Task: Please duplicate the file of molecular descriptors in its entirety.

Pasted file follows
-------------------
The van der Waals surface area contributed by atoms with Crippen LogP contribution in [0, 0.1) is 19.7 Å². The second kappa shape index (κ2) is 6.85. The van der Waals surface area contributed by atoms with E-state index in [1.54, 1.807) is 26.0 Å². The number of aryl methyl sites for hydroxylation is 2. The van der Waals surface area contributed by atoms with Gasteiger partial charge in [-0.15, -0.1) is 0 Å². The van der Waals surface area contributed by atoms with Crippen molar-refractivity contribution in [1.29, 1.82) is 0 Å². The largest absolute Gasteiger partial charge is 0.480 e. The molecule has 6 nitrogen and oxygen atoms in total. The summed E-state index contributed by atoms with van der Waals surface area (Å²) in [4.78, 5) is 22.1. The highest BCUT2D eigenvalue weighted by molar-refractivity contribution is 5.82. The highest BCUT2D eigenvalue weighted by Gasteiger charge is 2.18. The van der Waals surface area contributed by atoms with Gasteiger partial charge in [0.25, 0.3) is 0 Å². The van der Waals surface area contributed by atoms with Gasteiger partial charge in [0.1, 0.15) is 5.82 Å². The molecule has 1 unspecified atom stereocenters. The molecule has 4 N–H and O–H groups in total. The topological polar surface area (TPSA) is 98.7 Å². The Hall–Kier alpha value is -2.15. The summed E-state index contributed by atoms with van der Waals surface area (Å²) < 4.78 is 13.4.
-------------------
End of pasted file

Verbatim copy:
The van der Waals surface area contributed by atoms with Crippen LogP contribution in [0, 0.1) is 19.7 Å². The second kappa shape index (κ2) is 6.85. The van der Waals surface area contributed by atoms with E-state index in [1.54, 1.807) is 26.0 Å². The number of aryl methyl sites for hydroxylation is 2. The van der Waals surface area contributed by atoms with Gasteiger partial charge in [-0.15, -0.1) is 0 Å². The van der Waals surface area contributed by atoms with Crippen molar-refractivity contribution in [1.29, 1.82) is 0 Å². The largest absolute Gasteiger partial charge is 0.480 e. The molecule has 6 nitrogen and oxygen atoms in total. The summed E-state index contributed by atoms with van der Waals surface area (Å²) in [4.78, 5) is 22.1. The highest BCUT2D eigenvalue weighted by molar-refractivity contribution is 5.82. The highest BCUT2D eigenvalue weighted by Gasteiger charge is 2.18. The van der Waals surface area contributed by atoms with Gasteiger partial charge in [0.25, 0.3) is 0 Å². The van der Waals surface area contributed by atoms with Gasteiger partial charge in [0.1, 0.15) is 5.82 Å². The molecule has 1 unspecified atom stereocenters. The molecule has 4 N–H and O–H groups in total. The topological polar surface area (TPSA) is 98.7 Å². The Hall–Kier alpha value is -2.15. The summed E-state index contributed by atoms with van der Waals surface area (Å²) < 4.78 is 13.4.